Albert Cummings Takes Schenectady Music Haven Throngs to Heaven 

I kept seeing Thelma and Louise stepping on the gas and careening into the Grand Canyon at break neck speed. 

Like Susan Sarandon and Geena Davis in that film, all of humanity has been raped, not by friends and lovers but by an unseen killer named Covid 19. Sunday night Albert Cummings put the pedal to the metal but stopped just short of taking us over the cliff.  

There was an uncapped feeling of exhilaration and acceleration in the crowd at Music Haven, Schenectady. A collective release after a year and a half of pent-up energy. Here was our home-grown rockin’ blues hero metaphorically playing chicken in his 4X4 with several thousand of us holding onto the bumper like skateboarders stealing a ride.  

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Photo by Stan Johnson

I’ve been telling Albert for decades that he was coming to a fork in the road where he would have to decide if he’s a world-famous builder of high-end homes or a rocking blues star. His answer remains the same: “When you come to a fork in the road, take it.” 

Sunday night’s show wasn’t just a celebration of our collective return from the brink. It marked Albert and his wife Christina’s first weekend as empty nesters having moved his son into his own digs. A fourth-generation home builder, Albert is getting ready to build a home for himself and Christina. He’s also shopping the tapes of an album he recorded in Peter Frampton’s Nashville home studio playing Frampton’s guitars backed by a gaggle of studio stalwarts handpicked for the sessions by none other than Renaissance guitarist/songwriter/Producer Vince Gill.  

As founder and president of The Northeast Blues Society, I have mentored scores if not hundreds of area blues bands. Only two have gone on to earn a national following, Tas Cru and Albert Cummings, both rightfully earned. Sunday night, Albert said he wasn’t a Schenectady resident (He lives in Williamstown) but speaking directly to his audience, he said we were hometown to him. 

Albert doesn’t follow a setlist. He reaches deep inside and disappears into the music. He has his own style of playing that’s Electric with a capital E. Sunday night, he didn’t just into orbit, he slipped the bonds of gravity, floored it, and all but went over the brink with an hour and a half of original blues-rock anthems. It was a night to remember.  

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Photo by Stan Johnson

Backing him were bass player Scot Sutherland from Des Moines, Iowa, and Warren Grant on drums, regulars for the last several years. “I’m trying to find a keyboard player, but I can’t find a guy who’s a fit,” Albert told me in an advanced interview. It’s got to be tough because Albert disappears into his muse the way John Lee Hooker always did. And the band is expected to click into his psyche. Solida and Grant fit like gloves on the hands of a master. 

Albert recalled recording his first solo album with Double Trouble paraphrasing what he’d earlier related in our interview. “I remember when I came out of the studio with Double Trouble, and I felt, oh, I’ll play with anybody now. Nothing makes me nervous. But I still go into the studio and feel nervous. I was nervous as hell going down there (to Nashville this year), but once I met the players and everybody, I just went into a relaxed mode. I’ve probably talked to you about that back in the day playing with Double Trouble, and Tommy Shannon told me I have a red light fever because every time the red light would go on to record, I would tense up.”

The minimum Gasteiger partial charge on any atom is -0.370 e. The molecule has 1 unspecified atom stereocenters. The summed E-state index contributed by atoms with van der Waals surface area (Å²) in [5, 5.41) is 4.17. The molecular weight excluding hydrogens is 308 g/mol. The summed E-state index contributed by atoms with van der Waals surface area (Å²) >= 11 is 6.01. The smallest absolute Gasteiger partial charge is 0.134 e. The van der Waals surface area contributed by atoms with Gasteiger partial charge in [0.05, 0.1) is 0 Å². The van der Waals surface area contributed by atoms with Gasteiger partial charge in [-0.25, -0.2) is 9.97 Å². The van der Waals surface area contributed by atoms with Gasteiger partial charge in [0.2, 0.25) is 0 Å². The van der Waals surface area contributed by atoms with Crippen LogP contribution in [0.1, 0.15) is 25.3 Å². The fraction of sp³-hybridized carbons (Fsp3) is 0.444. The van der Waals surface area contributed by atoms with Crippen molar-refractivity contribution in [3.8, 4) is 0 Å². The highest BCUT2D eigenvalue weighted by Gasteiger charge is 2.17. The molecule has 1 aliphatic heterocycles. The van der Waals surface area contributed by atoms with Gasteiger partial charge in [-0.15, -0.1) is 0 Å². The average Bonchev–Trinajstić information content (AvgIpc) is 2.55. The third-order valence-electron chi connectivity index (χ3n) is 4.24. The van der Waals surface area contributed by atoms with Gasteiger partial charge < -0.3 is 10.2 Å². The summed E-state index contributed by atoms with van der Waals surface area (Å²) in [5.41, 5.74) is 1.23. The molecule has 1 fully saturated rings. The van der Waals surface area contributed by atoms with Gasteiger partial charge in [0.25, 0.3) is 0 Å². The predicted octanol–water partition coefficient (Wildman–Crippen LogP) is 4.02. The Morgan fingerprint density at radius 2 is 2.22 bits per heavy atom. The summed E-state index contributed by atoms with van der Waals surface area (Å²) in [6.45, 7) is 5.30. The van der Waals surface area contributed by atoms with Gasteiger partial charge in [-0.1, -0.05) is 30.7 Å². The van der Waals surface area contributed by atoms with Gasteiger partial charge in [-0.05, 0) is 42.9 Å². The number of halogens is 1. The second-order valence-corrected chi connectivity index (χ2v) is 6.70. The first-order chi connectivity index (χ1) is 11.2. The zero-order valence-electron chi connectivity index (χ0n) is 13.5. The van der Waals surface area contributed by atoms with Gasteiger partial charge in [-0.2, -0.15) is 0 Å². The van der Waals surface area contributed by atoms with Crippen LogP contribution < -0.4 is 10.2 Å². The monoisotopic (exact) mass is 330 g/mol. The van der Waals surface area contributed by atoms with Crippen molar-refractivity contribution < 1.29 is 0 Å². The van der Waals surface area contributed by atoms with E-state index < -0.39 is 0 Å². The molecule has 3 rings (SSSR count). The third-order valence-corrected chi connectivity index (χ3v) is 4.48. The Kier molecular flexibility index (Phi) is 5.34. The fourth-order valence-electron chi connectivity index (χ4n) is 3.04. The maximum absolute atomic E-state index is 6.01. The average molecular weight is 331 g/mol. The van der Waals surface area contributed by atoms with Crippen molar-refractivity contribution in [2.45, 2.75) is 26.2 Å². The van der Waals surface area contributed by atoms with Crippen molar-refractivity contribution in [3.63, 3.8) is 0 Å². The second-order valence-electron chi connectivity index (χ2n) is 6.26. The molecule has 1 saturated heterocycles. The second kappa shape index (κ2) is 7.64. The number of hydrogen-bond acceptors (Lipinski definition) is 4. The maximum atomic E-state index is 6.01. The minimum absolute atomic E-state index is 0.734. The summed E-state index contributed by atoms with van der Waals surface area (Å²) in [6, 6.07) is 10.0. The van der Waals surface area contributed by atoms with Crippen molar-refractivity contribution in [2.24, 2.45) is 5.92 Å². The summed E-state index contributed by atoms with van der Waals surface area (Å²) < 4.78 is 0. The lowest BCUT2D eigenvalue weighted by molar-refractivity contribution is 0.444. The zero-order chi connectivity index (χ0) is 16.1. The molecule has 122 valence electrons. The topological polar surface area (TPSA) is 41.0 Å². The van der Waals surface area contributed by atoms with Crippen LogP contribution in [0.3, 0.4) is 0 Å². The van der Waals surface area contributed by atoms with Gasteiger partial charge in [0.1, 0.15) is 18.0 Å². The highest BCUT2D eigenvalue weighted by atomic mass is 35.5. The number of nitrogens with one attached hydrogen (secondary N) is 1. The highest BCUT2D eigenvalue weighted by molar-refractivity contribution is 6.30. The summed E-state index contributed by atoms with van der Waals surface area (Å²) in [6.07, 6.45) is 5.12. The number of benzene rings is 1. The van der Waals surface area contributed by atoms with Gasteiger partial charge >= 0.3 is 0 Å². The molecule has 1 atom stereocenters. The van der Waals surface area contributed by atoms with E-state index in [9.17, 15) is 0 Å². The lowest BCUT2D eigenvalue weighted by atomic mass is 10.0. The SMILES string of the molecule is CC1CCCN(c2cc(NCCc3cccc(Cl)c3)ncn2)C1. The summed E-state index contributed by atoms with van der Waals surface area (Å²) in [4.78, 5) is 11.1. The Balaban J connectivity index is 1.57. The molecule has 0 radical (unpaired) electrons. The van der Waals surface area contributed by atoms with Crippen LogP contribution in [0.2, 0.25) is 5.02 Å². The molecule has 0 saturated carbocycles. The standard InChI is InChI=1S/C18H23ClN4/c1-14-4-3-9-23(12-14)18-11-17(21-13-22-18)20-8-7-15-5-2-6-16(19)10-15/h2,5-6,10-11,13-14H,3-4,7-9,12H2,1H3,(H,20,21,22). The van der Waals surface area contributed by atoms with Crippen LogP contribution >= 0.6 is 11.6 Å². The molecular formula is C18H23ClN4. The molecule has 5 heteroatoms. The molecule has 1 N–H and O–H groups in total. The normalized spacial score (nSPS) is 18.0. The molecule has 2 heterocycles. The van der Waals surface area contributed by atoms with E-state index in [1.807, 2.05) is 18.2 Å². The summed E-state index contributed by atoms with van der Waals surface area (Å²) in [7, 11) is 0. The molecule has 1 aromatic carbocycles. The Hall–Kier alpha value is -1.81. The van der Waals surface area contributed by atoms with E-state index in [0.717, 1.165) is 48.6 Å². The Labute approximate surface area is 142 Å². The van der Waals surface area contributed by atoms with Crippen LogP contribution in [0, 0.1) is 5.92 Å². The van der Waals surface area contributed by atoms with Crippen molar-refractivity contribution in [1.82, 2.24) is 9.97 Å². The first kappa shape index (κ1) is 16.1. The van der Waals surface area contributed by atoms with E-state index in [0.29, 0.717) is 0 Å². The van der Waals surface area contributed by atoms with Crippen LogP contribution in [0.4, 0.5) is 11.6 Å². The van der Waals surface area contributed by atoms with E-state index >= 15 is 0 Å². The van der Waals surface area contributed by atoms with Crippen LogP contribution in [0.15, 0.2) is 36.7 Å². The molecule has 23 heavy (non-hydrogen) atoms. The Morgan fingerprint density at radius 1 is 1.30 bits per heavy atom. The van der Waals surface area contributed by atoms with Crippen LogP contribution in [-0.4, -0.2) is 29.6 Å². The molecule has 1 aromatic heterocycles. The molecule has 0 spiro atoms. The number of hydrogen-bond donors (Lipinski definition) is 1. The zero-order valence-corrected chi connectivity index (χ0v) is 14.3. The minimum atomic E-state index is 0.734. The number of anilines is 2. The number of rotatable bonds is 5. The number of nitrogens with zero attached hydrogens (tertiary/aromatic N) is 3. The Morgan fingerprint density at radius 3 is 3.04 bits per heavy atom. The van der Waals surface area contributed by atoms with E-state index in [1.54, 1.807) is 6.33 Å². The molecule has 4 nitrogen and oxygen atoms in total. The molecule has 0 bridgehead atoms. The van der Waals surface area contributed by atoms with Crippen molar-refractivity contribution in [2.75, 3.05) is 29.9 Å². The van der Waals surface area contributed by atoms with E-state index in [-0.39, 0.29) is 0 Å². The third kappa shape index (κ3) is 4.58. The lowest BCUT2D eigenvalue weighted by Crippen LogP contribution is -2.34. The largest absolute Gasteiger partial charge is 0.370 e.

Promoter Mona Golub captured the feeling throughout Music Haven. It was almost like she couldn’t believe she’d pulled it off. Twenty years into presenting extraordinary artists from all over the world at a theater she helped build, she was also celebrating her birthday and was notably chagrined when her father presented her with flowers, kissing his only child on the cheek.  

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Photo by Stan Johnson

Wyld Blu opened with a set of high-energy rockin’ blues delivered by vocalist and lead guitarist Alana Wyld who quipped that their bass player was so new they’d just picked him up on the Thruway. 

Mona Golub has two more shows this season. Next Sunday, August 22nd, an Israeli-Iranian superstar Liraz with special guest Firas Zriek will perform danceable Middle Eastern pop music. 

The Schenectady Symphony Orchestra on Sunday, August 29, celebrates the American songbook with music by Gershwin, Porter, Berlin, and Copeland along with classic folk dances and film music by John Williams. Special guest vocalists are Mia Scirocco and Casey Grey. 

Photo Gallery by Stan Johnson

1 Comment
  1. Dred Scott says

    Hey Don, Nice shout out to you from Albert too! Thanks for bringing us the blues over the years. What an awesome show! Haven’t been over to the Music Haven in a few years. Had a great time. Michele’s food truck had some delicious pulled pork. Really enjoyed the evening and….NO RAIN! (That’s my buddy Mike Persico on bass with Wyld Blu! Nice pic!
    )

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